Pastors and their families are not community property. Don’t be surprised if the pastoral team or their families give you a gentle as possible reminder of this reality the needed. We are thankful for the mutual love we share and look forward to growing in this area together.

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12 Mar

Thoughts on Being a PK (Pastors Kid)

Posted in Uncategorized on 12.03.19 by Merlyn

Below is a blog post that my friend and colleague, Dan Bellinger wrote. You can visit his blog page here.

I’m a part of an exclusive group of people in the world, as I’m a pastor’s kid. Growing up, many of my closest friends were PK’s. The childhood of PK’s is different and weird, for many reasons, mostly because of your parent’s career choice. There are many cool things that came out of my dad’s choice in vocation, primarily my call to ministry. My experience helped me learn to adapt to new situations and helped me meet people from all over the world. But not all pastor’s kids have the same experience.

Many, if not most, of the people I grew up with, had close family and family friends living nearby. I never had the privilege of living near my grandparents. Often many of my friends had cousins and aunts and uncles nearby, I never did. This meant that the holidays were always chaotic, but it also meant that special times, like birthdays, were celebrated away from my home. 

I moved quite a bit as a pastor’s kid. I moved when I was 5 months old, 4 years old, 9 years old, 13 years old. I’m a more reserved person, so this was a difficult thing for me. I remember one time we moved, we couldn’t keep our dog with us, I loved my dog. Another time, I remember the impact of losing all my really close friends, and having to make all new friends in a new town; that was rough. I always felt that I was new and that I didn’t quite belong, at least as much as everybody else. They were “from here”, I moved here.

The house I lived in, was a parsonage. And from a very young age, I had to be aware that my home wasn’t our home. One church didn’t let my dad mow our own lawn. When my brother and I got into a fight and put a massive hole in the wall, it wasn’t a private matter, it was something that had to be discussed with church people, a fact that we were quite well aware of.

Even going to church was weird. Everybody knew who I was at the church, while at the same there were many people I didn’t know. This was a difficult thing, can you imagine people knowing personal details about you when you barely recognize them or remember their name? It’s an unsettling feeling. There could be a group of kids playing, and I would be the one that was recognized. We would all be doing something, but I was the one who’s parents heard about it.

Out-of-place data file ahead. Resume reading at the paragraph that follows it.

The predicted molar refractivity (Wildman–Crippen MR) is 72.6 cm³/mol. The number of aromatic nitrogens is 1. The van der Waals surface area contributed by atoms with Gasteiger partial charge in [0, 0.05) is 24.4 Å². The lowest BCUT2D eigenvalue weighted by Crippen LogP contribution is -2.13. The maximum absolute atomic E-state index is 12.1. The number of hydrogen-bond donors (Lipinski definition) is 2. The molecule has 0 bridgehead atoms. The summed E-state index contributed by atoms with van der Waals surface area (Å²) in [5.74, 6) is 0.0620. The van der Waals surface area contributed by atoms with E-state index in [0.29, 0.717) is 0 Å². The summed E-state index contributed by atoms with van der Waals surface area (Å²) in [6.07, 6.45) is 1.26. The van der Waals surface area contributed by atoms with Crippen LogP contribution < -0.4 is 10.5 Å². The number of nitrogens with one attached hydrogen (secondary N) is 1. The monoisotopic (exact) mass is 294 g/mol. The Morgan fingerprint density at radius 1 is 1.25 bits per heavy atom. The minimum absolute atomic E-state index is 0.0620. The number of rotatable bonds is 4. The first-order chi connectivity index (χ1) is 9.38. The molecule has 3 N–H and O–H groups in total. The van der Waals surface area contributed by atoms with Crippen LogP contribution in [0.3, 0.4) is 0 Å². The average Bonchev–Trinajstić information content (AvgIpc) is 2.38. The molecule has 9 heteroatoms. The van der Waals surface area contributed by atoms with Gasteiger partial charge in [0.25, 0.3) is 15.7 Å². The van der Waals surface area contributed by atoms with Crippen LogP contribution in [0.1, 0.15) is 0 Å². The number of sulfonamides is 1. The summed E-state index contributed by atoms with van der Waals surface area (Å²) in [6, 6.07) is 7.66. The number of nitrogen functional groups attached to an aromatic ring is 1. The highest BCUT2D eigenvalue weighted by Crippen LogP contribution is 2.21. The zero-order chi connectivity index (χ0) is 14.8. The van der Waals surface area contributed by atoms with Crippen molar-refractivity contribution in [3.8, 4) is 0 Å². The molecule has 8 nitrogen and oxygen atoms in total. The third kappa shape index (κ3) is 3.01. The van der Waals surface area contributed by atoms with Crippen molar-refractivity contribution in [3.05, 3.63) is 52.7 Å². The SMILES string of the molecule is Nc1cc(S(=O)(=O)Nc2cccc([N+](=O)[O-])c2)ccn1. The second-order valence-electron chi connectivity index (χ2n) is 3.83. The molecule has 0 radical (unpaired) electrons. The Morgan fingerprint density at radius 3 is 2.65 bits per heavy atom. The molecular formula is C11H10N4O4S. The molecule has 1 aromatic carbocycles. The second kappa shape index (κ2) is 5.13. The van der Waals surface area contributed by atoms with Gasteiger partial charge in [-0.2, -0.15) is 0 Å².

Many people had an opinion about the way that I acted or how I should have acted. They weren’t afraid to share this opinion with us or my parents. Like all normal children, there were times I struggled to follow the rules. Unlike many children, I experienced church in a fishbowl. All of this was because of the career and calling that my father chose. As you can imagine, this pressure and lifestyle lead many PK’s to struggle with church. 

As a pastor, who now is the father of 2 PK’s, I’m a bit more aware of this reality. I get to watch my kids — and Jessica and Marcus’ kids for that matter— grow up with the same awareness that I had. Everybody knows their names and knows about their lives. And like my parents, I get the behavior reports from people in the congregation about my kids. And while I am thankful to be a part of a church who loves and supports them, I hope that their experience is healthy and normal.

With that in mind, here are my tips for how to act around pastor’s kids:

Please pray for our PK’s as their life can be tricky. 

Remember you probably know more about them than they do about you and that this can feel awkward to a child and teenager.

Keep comments about clothing, hairstyle, etc. positive and rare. Making critical comments about how they look can hurt kids and are inappropriate.

Treat them like any other kid in church. They’re normal kids, just have parents with a unique job.

We know they misbehave. Unless they’re hurting somebody or something no need to report. 

Like most kids, sometimes they’re not comfortable talking to adults.

Being critical, mean, and judgmental about a pastor’s kid feels like an attack on their parent.

As a pastor, I am aware that my kids didn’t ask for the PK life that they live. As our families join us in our work, please know we are trusting you with them. Being a loving and supportive church family to our families is the greatest gift you can give any pastor.

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01 Mar

Airline Rankings

Posted in Uncategorized on 01.03.19 by Merlyn

I decided to update my airline ranking from last year given that I have been doing a lot of traveling the last year. My work in ministry has had me traveling all around. I have had the privilege to travel to 40 states, 25 countries (not counting U.S.) and 5 continents since graduating high school. In that time I have flown with many airlines. Some are still operating, others are not. Some were major airlines, others were not. Some were U.S. based airlines and others were not. Below are my rankings for airlines I have flown with that are still operating from best to worst.

1. Qatar

2. Southwest

3. Delta 

4. Cathay Pacific/Cathay Dragon

5. Swiss Air

6. American

7. Lufthansa

8. Turkish airlines

9. LATAM Air

10. Qantas

11. Virigin Australia

12. Kenya Air

13. KLM

14. United

15. US-Bangla Airlines

16. Frontier

17. Allegiant

18. Air Buddha

19. Jet Star

20. Biman Bangladesh Airline

21. El Al

600. China Eastern

666. Air Canada